## Graphing Polar Equations in Matlab

Consider the point P in the Cartesian plane pictured in Figure 1. A point in the Cartesian plane.

We've drawn a segment from the point P to the origin and marked its length as r. In addition, we've marked the angle made with the horizontal axis as theta.

In the Cartesian coordinate system, the coordinates of the point P are (x,y). In polar coordinates, we mark the point P with the coordinates (r,theta). The r represents the radial distance from the origin and the theta represents the angle made with the horizontal axis (counterclockwise being the positive direction).

A simple trigonometric definition describes the relation between Cartesian and polar coordinates.

$\begin{eqnarray} x&=& r \cos\theta\\ y&=& r \sin\theta \end{eqnarray}$

### Matlab's POLAR Command

Consider the polar equation

$r=\cos 2\theta,$

called the four-leaf rose. We can use Matlab's polar command to plot the graph of this equation on [0,2 pi]. First, use Matlab's linspace to generate 100 equally spaced points on the interval [0,2pi], then generate the corresponding r-values. Semicolons are used to suppress the output.

>> theta=linspace(0,2*pi);
>> r=cos(2*theta);


Now use Matlab's polar command.

>> polar(theta,r)


This will produce the image shown in Figure 2. The polar plot of r=cos(2theta).

### Changing to Cartesian Coordinates

We can use Matlab's plot command if we change to Cartesian coordinates. This is a simple matter. We simply use the equations of transformation:

$\begin{eqnarray} x&=& r \cos\theta\\ y&=& r \sin\theta \end{eqnarray}$

So, first get the polar coordinates again.

>> theta=linspace(0,2*pi);
>> r=cos(2*theta);


Next, transform these into Cartesian coordinates.

>> x=r.*cos(theta);
>> y=r.*sin(theta);


Now we can use the plot command.

>> plot(x,y)


This will produce the image shown in Figure 3. Changing to Cartesian coordinates allows us to use the plot command.

In Figure 3, you'll note a bit of distortion. The graph seems to be "stretched" a bit in the horizontal direction. You can understand the source of this "strech" by examining the tick marks on each axis. Note that 0.5 units on the x-axis is a slight bit longer that 0.5 units on the y-axis. We can "equalize" with Matlab's axis equal command.

>> axis equal


This produces the image shown in Figure 4. The command axis equal makes 1 unit on the x-axis the same length as 1 unit on the y-axis

Of course, we can also provide axis labels and a title.

>> xlabel('x-axis')
>> ylabel('y-axis')
>> title('The plot of r = cos(2\theta)')


This produces the plot in Figure 5. Adding axis labels and a title to our plot.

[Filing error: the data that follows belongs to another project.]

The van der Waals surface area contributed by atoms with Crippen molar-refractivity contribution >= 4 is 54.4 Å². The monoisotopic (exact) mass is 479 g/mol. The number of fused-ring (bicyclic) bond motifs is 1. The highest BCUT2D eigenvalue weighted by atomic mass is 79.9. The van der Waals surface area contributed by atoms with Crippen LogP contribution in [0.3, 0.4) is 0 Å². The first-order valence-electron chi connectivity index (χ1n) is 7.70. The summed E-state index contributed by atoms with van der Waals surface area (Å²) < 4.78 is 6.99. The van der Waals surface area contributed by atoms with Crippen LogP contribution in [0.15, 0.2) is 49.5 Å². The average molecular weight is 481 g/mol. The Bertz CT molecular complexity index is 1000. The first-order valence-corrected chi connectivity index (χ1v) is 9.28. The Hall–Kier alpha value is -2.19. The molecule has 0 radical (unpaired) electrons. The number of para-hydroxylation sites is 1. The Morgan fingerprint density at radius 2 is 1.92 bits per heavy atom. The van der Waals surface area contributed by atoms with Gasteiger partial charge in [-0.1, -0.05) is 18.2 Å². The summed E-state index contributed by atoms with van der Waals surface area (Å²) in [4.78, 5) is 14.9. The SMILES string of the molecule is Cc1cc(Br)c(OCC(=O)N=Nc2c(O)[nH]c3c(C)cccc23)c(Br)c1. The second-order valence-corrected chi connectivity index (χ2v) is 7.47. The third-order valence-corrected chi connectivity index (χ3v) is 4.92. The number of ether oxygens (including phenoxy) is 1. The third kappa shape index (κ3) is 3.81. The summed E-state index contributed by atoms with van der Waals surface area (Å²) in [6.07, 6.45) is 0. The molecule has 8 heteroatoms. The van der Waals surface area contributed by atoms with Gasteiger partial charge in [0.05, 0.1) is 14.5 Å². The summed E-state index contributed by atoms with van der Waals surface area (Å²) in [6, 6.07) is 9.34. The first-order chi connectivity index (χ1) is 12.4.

Note that Matlab understands a subset of TeX commands. Hence, the command title('The plot of r = cos(2\theta)') typesets a theta in the title.

#### Script Files are More Efficient

Of course, a script file is a much more efficient way to work. Open a new file in the editor, then enter the following code.

theta=linspace(0,2*pi);
r=cos(2*theta);
x=r.*cos(theta);
y=r.*sin(theta);
plot(x,y)
axis equal
xlabel('x-axis')
ylabel('y-axis')
title('The plot of r = cos(2\theta)')


Save the file as script1.m and execute by pressing F5 in the editor.

### Comet Plots

By using Matlab's comet command, we can get a sense of how the plot progresses. Try the following adjustment to the script file posed above.

theta=linspace(0,2*pi,2000);
r=cos(2*theta);
x=r.*cos(theta);
y=r.*sin(theta);
comet(x,y)
plot(x,y)
axis equal
xlabel('x-axis')
ylabel('y-axis')
title('The plot of r = cos(2\theta)')


1. The linspace command is used to generate 2000 equally spaced points. The goal is to slow down the animation. Adjust the 2000 upward if the animation is too fast, downward if the animation is too slow.
2. We added a comet(x,y) command to animate the plot. In order to obtain a plot that will print, we added a plot command and some annotations. These will execute as soon as the comet animation is complete.

Save the file as script2.m and execute by pressing F5 in the editor.

### Matlab Files

Although the following file features advanced use of Matlab, we include it here for those interested in discovering how we generated the images for this activity. You can download the Matlab file at the following link. Download the file to a directory or folder on your system.

polar.m

The file mypolar.m is designed to be run in "cell mode." Open the file mypolar.m in the Matlab editor, then enable cell mode from the Cell Menu. After that, use the entries on the Cell Menu or the icons on the toolbar to execute the code in the cells provided in the file. There are options for executing both single and multiple cells. After executing a cell, examine the contents of your folder and note that a PNG file was generated by executing the cell.

One final fun thing to do is to select Publish to HTML from the File menu and watch what happens. You might want to try a smaller number of points in the comet plot before you try this. The result is shown in mypolar.html.

### Exercises

The beauty of polar equations is the chance to see some really beautiful and exatic plots. Write a script similar script2.m in the Comet Plots section to plot the graph of the following polar equation, known as the "butterfly." It will be your duty to discover an appropriate interval for theta.

r=e^{sin theta}-2cos(4theta)+sin^5((2theta-pi)/24)

Include a printout of the image and the M-code that produced your image with your homework submission.